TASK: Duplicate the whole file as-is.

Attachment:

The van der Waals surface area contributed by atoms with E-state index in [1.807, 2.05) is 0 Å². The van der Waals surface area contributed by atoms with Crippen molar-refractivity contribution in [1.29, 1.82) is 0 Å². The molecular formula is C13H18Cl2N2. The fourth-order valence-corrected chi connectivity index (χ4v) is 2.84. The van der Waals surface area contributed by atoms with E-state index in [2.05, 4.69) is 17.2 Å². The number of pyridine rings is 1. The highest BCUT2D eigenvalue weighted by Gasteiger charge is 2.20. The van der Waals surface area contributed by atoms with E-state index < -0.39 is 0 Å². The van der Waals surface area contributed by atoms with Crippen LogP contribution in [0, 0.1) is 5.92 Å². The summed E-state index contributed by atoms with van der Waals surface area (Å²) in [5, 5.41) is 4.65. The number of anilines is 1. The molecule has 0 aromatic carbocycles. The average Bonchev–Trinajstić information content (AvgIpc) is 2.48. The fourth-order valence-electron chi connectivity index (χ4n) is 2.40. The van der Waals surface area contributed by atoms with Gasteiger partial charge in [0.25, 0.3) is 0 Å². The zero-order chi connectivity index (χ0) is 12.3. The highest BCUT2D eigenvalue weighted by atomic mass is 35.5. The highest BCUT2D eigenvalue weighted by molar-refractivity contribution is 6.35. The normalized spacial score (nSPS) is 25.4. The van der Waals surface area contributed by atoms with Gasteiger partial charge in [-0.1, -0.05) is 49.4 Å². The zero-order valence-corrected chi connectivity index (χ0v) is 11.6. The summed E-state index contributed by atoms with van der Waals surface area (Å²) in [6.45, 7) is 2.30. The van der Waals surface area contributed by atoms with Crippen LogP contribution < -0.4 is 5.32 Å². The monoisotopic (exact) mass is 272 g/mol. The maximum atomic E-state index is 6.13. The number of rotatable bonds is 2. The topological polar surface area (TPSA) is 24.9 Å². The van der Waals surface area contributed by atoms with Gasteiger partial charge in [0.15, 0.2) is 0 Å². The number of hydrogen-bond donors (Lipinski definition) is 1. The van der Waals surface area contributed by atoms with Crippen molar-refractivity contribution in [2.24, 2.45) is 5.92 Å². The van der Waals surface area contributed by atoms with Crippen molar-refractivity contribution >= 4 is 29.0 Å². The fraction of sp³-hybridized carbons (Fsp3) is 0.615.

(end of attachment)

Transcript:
The van der Waals surface area contributed by atoms with E-state index in [1.807, 2.05) is 0 Å². The van der Waals surface area contributed by atoms with Crippen molar-refractivity contribution in [1.29, 1.82) is 0 Å². The molecular formula is C13H18Cl2N2. The fourth-order valence-corrected chi connectivity index (χ4v) is 2.84. The van der Waals surface area contributed by atoms with E-state index in [2.05, 4.69) is 17.2 Å². The number of pyridine rings is 1. The highest BCUT2D eigenvalue weighted by Gasteiger charge is 2.20. The van der Waals surface area contributed by atoms with E-state index < -0.39 is 0 Å². The van der Waals surface area contributed by atoms with Crippen LogP contribution in [0, 0.1) is 5.92 Å². The summed E-state index contributed by atoms with van der Waals surface area (Å²) in [5, 5.41) is 4.65. The number of anilines is 1. The molecule has 0 aromatic carbocycles. The average Bonchev–Trinajstić information content (AvgIpc) is 2.48. The fourth-order valence-electron chi connectivity index (χ4n) is 2.40. The van der Waals surface area contributed by atoms with Gasteiger partial charge in [0.25, 0.3) is 0 Å². The zero-order chi connectivity index (χ0) is 12.3. The highest BCUT2D eigenvalue weighted by atomic mass is 35.5. The highest BCUT2D eigenvalue weighted by molar-refractivity contribution is 6.35. The normalized spacial score (nSPS) is 25.4. The van der Waals surface area contributed by atoms with Gasteiger partial charge in [-0.1, -0.05) is 49.4 Å². The zero-order valence-corrected chi connectivity index (χ0v) is 11.6. The summed E-state index contributed by atoms with van der Waals surface area (Å²) in [6.45, 7) is 2.30. The van der Waals surface area contributed by atoms with Crippen LogP contribution < -0.4 is 5.32 Å². The monoisotopic (exact) mass is 272 g/mol. The maximum atomic E-state index is 6.13. The number of rotatable bonds is 2. The topological polar surface area (TPSA) is 24.9 Å². The van der Waals surface area contributed by atoms with Gasteiger partial charge in [0.15, 0.2) is 0 Å². The number of hydrogen-bond donors (Lipinski definition) is 1. The van der Waals surface area contributed by atoms with Crippen molar-refractivity contribution in [2.24, 2.45) is 5.92 Å². The van der Waals surface area contributed by atoms with Crippen molar-refractivity contribution >= 4 is 29.0 Å². The fraction of sp³-hybridized carbons (Fsp3) is 0.615.